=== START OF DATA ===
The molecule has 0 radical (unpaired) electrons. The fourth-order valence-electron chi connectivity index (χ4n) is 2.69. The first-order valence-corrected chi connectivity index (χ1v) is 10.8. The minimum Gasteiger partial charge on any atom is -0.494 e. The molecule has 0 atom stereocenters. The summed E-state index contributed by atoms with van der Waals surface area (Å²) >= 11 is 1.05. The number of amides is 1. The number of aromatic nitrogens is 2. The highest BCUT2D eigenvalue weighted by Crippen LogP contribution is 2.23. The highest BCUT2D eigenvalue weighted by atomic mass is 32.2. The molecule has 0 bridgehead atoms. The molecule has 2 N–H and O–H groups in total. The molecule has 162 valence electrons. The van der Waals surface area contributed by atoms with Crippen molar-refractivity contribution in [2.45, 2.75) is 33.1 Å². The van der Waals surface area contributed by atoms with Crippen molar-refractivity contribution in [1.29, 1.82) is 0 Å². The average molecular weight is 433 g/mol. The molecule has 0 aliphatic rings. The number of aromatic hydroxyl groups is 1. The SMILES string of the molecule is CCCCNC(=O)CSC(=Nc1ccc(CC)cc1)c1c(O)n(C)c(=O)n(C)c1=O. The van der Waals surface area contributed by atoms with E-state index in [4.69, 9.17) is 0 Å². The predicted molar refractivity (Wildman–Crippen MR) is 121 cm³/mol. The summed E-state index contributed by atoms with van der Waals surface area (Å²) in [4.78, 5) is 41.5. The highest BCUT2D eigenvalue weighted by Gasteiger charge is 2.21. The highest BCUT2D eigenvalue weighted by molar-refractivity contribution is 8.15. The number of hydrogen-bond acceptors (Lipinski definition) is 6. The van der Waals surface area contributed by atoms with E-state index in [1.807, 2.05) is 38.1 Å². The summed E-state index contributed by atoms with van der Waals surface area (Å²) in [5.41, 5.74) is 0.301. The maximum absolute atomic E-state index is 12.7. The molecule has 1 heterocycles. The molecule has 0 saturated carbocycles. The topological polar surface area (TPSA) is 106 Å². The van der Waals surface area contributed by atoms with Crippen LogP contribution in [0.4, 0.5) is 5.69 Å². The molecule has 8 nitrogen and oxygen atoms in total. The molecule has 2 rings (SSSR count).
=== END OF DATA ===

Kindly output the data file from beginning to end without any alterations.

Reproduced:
The molecule has 0 radical (unpaired) electrons. The fourth-order valence-electron chi connectivity index (χ4n) is 2.69. The first-order valence-corrected chi connectivity index (χ1v) is 10.8. The minimum Gasteiger partial charge on any atom is -0.494 e. The molecule has 0 atom stereocenters. The summed E-state index contributed by atoms with van der Waals surface area (Å²) >= 11 is 1.05. The number of amides is 1. The number of aromatic nitrogens is 2. The highest BCUT2D eigenvalue weighted by Crippen LogP contribution is 2.23. The highest BCUT2D eigenvalue weighted by atomic mass is 32.2. The molecule has 0 bridgehead atoms. The molecule has 2 N–H and O–H groups in total. The molecule has 162 valence electrons. The van der Waals surface area contributed by atoms with Crippen molar-refractivity contribution in [2.45, 2.75) is 33.1 Å². The van der Waals surface area contributed by atoms with Crippen molar-refractivity contribution in [1.29, 1.82) is 0 Å². The average molecular weight is 433 g/mol. The molecule has 0 aliphatic rings. The number of aromatic hydroxyl groups is 1. The SMILES string of the molecule is CCCCNC(=O)CSC(=Nc1ccc(CC)cc1)c1c(O)n(C)c(=O)n(C)c1=O. The van der Waals surface area contributed by atoms with E-state index in [4.69, 9.17) is 0 Å². The predicted molar refractivity (Wildman–Crippen MR) is 121 cm³/mol. The summed E-state index contributed by atoms with van der Waals surface area (Å²) in [4.78, 5) is 41.5. The highest BCUT2D eigenvalue weighted by Gasteiger charge is 2.21. The highest BCUT2D eigenvalue weighted by molar-refractivity contribution is 8.15. The number of hydrogen-bond acceptors (Lipinski definition) is 6. The van der Waals surface area contributed by atoms with E-state index in [1.807, 2.05) is 38.1 Å². The summed E-state index contributed by atoms with van der Waals surface area (Å²) in [5.41, 5.74) is 0.301. The maximum absolute atomic E-state index is 12.7. The molecule has 1 heterocycles. The molecule has 0 saturated carbocycles. The topological polar surface area (TPSA) is 106 Å². The van der Waals surface area contributed by atoms with Crippen LogP contribution in [0.4, 0.5) is 5.69 Å². The molecule has 8 nitrogen and oxygen atoms in total. The molecule has 2 rings (SSSR count).